Whatever the agency’s name, in most cases state authorities assumed from the very beginning that these agencies’ sole purpose was going to be a ministerial function – that is, ensuring that forms were filled out correctly and that filings were properly organized and stored.

As such, when the states established these agencies they granted them extremely limited powers. The power to confirm that a form was filled out correctly. The power to organize the filings and store them in big filing cabinets. That’s it.

Notably, the vast majority of states did not give these agencies any discretionary power to confirm the accuracy or legitimacy of the filings presented to them. They simply have the power to see if the forms are properly filled in. If they are, the agencies have to accept them and make them official records, with no questions asked.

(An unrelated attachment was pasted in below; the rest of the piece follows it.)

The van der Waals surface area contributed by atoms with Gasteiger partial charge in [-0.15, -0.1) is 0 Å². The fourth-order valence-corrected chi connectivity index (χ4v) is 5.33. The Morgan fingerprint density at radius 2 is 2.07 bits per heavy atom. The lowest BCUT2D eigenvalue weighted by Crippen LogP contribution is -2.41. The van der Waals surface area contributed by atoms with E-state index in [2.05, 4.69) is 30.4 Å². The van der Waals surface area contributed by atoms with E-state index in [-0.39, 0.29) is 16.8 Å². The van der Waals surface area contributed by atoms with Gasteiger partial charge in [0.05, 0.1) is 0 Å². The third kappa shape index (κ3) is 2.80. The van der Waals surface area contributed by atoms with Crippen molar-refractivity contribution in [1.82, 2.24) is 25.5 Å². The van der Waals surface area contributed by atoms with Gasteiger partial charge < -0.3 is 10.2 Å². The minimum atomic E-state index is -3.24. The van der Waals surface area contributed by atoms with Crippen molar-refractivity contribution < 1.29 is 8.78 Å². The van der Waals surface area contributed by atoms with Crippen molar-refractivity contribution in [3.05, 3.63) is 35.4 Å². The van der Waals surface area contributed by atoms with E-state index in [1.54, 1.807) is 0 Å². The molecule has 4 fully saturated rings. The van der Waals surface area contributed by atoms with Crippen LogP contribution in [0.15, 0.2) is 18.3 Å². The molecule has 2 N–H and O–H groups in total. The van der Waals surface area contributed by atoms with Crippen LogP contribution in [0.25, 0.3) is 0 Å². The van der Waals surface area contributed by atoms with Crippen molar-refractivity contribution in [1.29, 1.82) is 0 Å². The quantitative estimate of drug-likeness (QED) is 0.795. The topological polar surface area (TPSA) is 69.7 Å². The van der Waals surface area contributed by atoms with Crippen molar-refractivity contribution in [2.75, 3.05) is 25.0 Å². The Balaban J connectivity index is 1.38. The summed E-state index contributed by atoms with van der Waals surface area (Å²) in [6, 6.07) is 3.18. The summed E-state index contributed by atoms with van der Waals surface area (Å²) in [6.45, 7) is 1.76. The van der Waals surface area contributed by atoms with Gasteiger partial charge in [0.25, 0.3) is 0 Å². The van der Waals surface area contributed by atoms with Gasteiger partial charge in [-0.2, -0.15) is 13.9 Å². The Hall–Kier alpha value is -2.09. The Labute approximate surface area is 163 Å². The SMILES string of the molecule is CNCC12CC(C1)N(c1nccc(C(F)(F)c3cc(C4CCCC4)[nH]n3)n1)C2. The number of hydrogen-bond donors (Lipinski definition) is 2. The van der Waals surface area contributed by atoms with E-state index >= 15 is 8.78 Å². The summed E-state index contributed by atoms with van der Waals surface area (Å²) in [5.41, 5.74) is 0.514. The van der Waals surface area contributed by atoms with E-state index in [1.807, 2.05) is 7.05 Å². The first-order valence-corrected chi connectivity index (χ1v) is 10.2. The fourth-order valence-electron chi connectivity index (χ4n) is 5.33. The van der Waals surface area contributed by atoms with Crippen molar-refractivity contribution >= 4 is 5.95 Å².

This is the crux of the business identity theft problem we have today.

The information age

Before the Internet, filing business records with the state was a pain. You had to track down the proper forms and then submit the filings by mail or drive to your state capital and deliver the paperwork in person.

It was time consuming and onerous. The chances of someone intentionally filing a fraudulent document with the state were slim. That’s why the agencies were given such limited powers to begin with. In an analog, paper work, who could imagine a criminal investing the time and effort to file the paperwork necessary to hijack a business?

All that changed, of course, with the Internet. To make the lives of businesspeople easier, state agencies posted their forms online. They posted massive databases of all the registered businesses in their state. And, most critically, they made it so businesses could easily and quickly file their paperwork online.

Now, with just a few mouse clicks, you can file the paperwork necessary to establish a business or update its status – or change its address or managing members. What’s more, thanks to those databases, you can look up the identifying information of literally any and every business in a given state.